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Do Not Desire the Immoral Woman’s Beauty
Proverbs 6:25-26 Updated American Standard Version (UASV)
25 Do not desire her beauty in your heart,
and do not let her capture you with her eyelashes;
26 for because of a prostitute, a man is reduced to a loaf of bread,
but a wife of another man hunts down a precious soul.
26 [Although the price of a prostitute may be as much as a loaf of bread,
another man’s wife hunts the precious life].
Do not desire her beauty in your heart: Here (Heb. ḥā·mǎḏ) desire is being used in the bad sense in that the young man is being warned against strongly wanting, lusting after, coveting the beauty of another man’s wife.
And do not let her capture you with her eyelashes: Here (Heb. lā·qǎḥ) capture is referring to the young man being seduced or being led astray by the alluring eyes of another man’s wife. The Hebrew (ʿǎp̄·ʿǎp·pǎ·yim) is rendered eyelashes here but is literally “eyelids,” which is referring to how a woman uses her alluring eyes to attract the attention of men.
For because of a prostitute, a man is reduced to a loaf of bread: A prostitute is a person, in particular, a woman, who engages in sexual activity for payment. It seems that Solomon is saying that an adulterous wife being referred to as a prostitute may cost as much as a loaf of bread.
But a wife of another man hunts down a precious soul: The adulteress wife endangers the “precious soul,” or life, of her adulterous partner. The Hebrew (ṣûḏ) hunts down is referring to the husband of the adulteress doing after the adulterous young man, who had sexual relations with his wife, intending to cause him bodily harm or kill him.
Exodus 20:14, “You shall not commit adultery,” which means that we need to value the sanctity of marriage, to remain faithful at times of temptation. At Matthew 5:28 Jesus states, “But I say to you that everyone who looks at a woman with lustful intent has already committed adultery with her in his heart.” (ESV) Jesus identified the preliminaries, which was a sin in and of itself, that lead up to the sinful act of adultery, as “lustful intent.” Focus on the word “intent.” This is not a man walking along who catches sight of a beautiful woman and has an indecent thought, which he then dismisses (that is not lusting). It is not even a man in the same situation that has an indecent thought, who goes on to entertain and cultivate that thought (this is lusting and is a sin). No, this is a man that is staring, gazing at a woman with the intent of lusting, and is looking at the woman, with the intention of piquing her interest and desire, to get her to lust.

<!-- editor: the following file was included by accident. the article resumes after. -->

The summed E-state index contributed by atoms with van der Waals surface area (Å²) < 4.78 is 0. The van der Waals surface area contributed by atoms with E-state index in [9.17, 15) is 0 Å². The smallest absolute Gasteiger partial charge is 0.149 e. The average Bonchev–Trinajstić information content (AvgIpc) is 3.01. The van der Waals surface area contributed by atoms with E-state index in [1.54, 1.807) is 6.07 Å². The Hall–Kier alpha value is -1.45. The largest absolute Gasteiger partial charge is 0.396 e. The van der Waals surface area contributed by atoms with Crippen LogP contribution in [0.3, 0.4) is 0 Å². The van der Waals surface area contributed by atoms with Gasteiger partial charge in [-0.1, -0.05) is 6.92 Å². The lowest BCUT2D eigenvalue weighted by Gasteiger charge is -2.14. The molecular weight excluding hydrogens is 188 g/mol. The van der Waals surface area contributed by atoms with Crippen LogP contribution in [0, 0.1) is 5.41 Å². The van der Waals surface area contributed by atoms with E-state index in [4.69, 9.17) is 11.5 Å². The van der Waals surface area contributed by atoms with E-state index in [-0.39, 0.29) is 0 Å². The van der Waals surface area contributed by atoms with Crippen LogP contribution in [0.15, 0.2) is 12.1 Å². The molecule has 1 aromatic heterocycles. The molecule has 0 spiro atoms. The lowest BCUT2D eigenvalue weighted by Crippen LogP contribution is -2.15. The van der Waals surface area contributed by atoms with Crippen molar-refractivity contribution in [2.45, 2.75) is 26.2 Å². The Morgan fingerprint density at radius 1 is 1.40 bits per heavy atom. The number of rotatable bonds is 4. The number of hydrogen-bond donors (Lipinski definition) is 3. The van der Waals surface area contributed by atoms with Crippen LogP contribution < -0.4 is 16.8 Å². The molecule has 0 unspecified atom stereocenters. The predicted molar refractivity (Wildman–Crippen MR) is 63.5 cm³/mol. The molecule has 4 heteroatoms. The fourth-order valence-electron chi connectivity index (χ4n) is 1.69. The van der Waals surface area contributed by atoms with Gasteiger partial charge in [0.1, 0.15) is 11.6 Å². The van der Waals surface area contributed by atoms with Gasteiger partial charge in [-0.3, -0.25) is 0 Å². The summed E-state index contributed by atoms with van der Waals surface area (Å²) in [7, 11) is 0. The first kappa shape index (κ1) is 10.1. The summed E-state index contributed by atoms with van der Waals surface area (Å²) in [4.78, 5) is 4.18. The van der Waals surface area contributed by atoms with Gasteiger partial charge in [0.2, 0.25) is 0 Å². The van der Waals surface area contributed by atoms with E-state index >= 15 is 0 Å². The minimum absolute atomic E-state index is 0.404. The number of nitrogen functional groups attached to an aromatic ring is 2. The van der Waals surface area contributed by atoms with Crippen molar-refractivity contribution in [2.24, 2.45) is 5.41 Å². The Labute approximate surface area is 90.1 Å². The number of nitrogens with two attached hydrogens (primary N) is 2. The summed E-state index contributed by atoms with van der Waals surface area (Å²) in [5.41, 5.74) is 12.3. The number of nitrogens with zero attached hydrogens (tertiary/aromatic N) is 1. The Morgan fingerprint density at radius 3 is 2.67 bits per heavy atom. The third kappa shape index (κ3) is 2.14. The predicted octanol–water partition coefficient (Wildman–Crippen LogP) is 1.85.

Verse 25 of chapter 26 in Proverbs warns the son against just that, do not get “lustful intent” in your heart because of her beauty. Yes, even when the evil woman is seeking to flame such desires. Aside from the fact that it violates God’s Law, for mere moments of immediate gratification at a very inexpensive price, you are risking your life on a wife, who has a husband that will take your precious life.
James 1:14-15 Updated American Standard Version (UASV)
14 But each one is tempted when he is carried away and enticed by his own desire. 15 Then the desire when it has conceived gives birth to sin, and sin when it is fully grown brings forth death.
James states but each one is tempted, which signifies that temptation is on an individual basis. The temptation is not another individual’s problem but is an individual choice that one gives into or rejects. James also writes one is tempted when he is carried away and enticed by his desire, which exposes that the problem of temptation lies not with God, but rather it is in oneself. James says that temptation is always directed at the desire of one’s heart. Therefore, God is not the one who is causing the temptation, but the temptation comes through the enticement of one’s lust within his heart.